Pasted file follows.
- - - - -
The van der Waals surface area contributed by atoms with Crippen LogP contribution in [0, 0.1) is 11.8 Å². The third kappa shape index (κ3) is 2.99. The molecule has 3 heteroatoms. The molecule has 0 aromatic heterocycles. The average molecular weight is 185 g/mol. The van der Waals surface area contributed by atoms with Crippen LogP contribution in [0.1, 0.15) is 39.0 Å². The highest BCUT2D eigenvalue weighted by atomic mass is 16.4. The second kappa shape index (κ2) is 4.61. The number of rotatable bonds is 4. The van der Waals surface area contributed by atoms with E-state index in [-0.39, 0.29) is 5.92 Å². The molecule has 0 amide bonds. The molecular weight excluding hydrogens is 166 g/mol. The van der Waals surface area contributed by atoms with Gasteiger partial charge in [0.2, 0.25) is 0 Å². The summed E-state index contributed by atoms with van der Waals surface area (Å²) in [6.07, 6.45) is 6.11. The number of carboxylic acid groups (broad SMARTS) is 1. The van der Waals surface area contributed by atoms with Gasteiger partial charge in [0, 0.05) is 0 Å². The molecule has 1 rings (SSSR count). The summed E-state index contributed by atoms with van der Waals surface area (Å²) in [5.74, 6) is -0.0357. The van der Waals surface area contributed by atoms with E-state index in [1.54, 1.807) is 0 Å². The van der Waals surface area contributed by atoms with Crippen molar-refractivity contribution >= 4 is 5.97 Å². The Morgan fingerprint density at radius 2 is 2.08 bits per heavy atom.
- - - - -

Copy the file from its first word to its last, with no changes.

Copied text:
The van der Waals surface area contributed by atoms with Crippen LogP contribution in [0, 0.1) is 11.8 Å². The third kappa shape index (κ3) is 2.99. The molecule has 3 heteroatoms. The molecule has 0 aromatic heterocycles. The average molecular weight is 185 g/mol. The van der Waals surface area contributed by atoms with Crippen LogP contribution in [0.1, 0.15) is 39.0 Å². The highest BCUT2D eigenvalue weighted by atomic mass is 16.4. The second kappa shape index (κ2) is 4.61. The number of rotatable bonds is 4. The van der Waals surface area contributed by atoms with E-state index in [-0.39, 0.29) is 5.92 Å². The molecule has 0 amide bonds. The molecular weight excluding hydrogens is 166 g/mol. The van der Waals surface area contributed by atoms with Gasteiger partial charge in [0.2, 0.25) is 0 Å². The summed E-state index contributed by atoms with van der Waals surface area (Å²) in [6.07, 6.45) is 6.11. The number of carboxylic acid groups (broad SMARTS) is 1. The van der Waals surface area contributed by atoms with Gasteiger partial charge in [0, 0.05) is 0 Å². The molecule has 1 rings (SSSR count). The summed E-state index contributed by atoms with van der Waals surface area (Å²) in [5.74, 6) is -0.0357. The van der Waals surface area contributed by atoms with E-state index in [1.54, 1.807) is 0 Å². The van der Waals surface area contributed by atoms with Crippen molar-refractivity contribution >= 4 is 5.97 Å². The Morgan fingerprint density at radius 2 is 2.08 bits per heavy atom.